Affiliation: College of Arts and Sciences, Department of Political Science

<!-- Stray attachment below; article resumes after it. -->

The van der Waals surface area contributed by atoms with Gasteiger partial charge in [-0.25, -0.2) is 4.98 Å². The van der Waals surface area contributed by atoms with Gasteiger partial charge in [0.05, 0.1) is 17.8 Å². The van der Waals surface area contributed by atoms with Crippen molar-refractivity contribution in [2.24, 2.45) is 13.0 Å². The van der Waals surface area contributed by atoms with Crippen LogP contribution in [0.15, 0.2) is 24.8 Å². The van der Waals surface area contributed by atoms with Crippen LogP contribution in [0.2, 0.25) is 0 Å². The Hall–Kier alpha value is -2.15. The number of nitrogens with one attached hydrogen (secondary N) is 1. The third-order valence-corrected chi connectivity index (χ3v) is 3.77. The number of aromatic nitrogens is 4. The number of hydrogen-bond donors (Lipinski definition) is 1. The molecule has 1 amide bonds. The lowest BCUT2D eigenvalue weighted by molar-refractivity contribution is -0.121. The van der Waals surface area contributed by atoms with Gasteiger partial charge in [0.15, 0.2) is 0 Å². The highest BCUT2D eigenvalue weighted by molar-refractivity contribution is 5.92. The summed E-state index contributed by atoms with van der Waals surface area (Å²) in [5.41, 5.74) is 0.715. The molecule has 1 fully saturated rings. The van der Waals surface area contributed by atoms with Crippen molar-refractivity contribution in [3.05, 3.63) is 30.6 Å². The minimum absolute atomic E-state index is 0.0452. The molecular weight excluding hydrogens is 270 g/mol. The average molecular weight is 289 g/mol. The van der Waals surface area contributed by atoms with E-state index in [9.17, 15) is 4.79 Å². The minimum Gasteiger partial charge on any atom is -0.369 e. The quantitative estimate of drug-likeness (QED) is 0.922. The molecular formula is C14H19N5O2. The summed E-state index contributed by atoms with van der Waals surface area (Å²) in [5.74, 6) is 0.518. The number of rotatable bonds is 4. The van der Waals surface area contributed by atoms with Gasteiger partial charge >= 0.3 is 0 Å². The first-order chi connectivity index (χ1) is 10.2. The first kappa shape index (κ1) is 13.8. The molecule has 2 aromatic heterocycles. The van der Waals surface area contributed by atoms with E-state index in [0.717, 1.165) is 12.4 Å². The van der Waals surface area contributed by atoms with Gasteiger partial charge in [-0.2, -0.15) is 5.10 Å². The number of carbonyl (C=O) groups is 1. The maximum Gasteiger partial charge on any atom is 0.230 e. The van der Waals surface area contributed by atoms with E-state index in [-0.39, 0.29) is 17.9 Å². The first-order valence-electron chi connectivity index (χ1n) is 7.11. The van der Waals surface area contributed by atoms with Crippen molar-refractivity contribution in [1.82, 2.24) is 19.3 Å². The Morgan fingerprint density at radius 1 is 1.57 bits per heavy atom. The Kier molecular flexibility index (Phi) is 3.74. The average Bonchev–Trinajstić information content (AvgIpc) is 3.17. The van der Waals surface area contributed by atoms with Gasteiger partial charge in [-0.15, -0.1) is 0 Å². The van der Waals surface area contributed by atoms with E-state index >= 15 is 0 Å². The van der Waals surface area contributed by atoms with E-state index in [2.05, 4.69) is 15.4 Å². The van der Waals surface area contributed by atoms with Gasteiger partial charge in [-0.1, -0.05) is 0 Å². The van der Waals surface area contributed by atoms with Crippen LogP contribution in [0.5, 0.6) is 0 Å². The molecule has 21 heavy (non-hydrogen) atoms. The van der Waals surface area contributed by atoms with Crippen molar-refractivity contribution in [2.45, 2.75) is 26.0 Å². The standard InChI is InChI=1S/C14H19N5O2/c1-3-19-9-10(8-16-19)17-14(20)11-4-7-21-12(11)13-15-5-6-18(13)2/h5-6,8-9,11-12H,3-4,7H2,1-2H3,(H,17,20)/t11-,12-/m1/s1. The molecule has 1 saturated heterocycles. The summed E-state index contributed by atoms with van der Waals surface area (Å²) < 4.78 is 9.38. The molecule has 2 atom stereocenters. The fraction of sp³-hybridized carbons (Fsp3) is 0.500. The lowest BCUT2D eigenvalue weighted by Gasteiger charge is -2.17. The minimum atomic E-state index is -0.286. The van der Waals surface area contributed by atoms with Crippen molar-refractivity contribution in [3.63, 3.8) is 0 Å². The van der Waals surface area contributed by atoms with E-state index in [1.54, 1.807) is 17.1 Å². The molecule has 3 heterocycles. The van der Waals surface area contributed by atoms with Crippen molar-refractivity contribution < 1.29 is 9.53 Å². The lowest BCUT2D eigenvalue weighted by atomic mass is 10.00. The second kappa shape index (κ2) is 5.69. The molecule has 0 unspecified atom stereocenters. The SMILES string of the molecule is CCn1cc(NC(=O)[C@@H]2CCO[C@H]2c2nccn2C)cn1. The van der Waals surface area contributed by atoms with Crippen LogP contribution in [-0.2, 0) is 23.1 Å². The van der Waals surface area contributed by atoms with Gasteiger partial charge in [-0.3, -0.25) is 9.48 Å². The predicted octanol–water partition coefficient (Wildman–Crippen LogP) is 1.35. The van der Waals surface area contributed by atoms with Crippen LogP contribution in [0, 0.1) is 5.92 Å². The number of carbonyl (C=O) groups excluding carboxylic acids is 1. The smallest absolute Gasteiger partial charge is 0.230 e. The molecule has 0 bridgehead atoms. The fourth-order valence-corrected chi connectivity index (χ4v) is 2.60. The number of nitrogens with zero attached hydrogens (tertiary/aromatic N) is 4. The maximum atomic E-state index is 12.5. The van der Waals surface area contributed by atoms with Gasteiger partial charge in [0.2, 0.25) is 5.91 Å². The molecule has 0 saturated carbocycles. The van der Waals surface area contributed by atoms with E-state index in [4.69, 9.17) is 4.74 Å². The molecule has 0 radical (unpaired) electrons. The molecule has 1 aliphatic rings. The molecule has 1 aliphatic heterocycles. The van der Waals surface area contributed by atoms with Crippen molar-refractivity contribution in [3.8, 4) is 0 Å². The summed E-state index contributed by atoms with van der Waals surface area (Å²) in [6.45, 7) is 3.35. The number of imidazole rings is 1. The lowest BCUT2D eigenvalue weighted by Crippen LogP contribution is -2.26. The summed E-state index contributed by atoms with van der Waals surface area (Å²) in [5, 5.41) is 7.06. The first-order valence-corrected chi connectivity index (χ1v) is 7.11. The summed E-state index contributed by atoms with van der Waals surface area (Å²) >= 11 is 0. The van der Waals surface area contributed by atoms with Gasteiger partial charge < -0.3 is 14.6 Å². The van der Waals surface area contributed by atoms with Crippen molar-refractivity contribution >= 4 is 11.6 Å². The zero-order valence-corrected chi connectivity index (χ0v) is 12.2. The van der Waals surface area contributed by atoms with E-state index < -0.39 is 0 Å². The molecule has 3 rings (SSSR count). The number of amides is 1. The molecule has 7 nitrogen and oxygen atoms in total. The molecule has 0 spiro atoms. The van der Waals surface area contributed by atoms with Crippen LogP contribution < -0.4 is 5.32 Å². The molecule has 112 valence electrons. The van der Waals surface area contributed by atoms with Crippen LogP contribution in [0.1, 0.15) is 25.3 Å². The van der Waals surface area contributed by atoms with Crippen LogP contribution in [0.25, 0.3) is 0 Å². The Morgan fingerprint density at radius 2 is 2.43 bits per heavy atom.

Congressional committees are thought to be comprised of legislators with specific interest or expertise in the policy areas over which they are given jurisdiction. However, there exists an informational asymmetry between these legislators and the bureaucrats in the executive branch who will implement the laws they pass. If committee members care about reducing the potential for bureaucratic drift in implementation, they can allocate time and staff resources towards crafting detailed legislation that constrains the executive branch. To establish the conditions under which committee members will engage in drafting detailed legislation, I propose a new measurement of legislative delegation and conduct empirical tests on committee markups of bills from the 105th-114th congresses. My results demonstrate that committee staff size and ideological congruence among majority party leadership are important factors in the committee-level decision to draft detailed legislation in markup. Additionally, I find mixed support for the assertion that divided government incentivizes committees to constrain the executive branch through the addition of specific policy language in committee markup.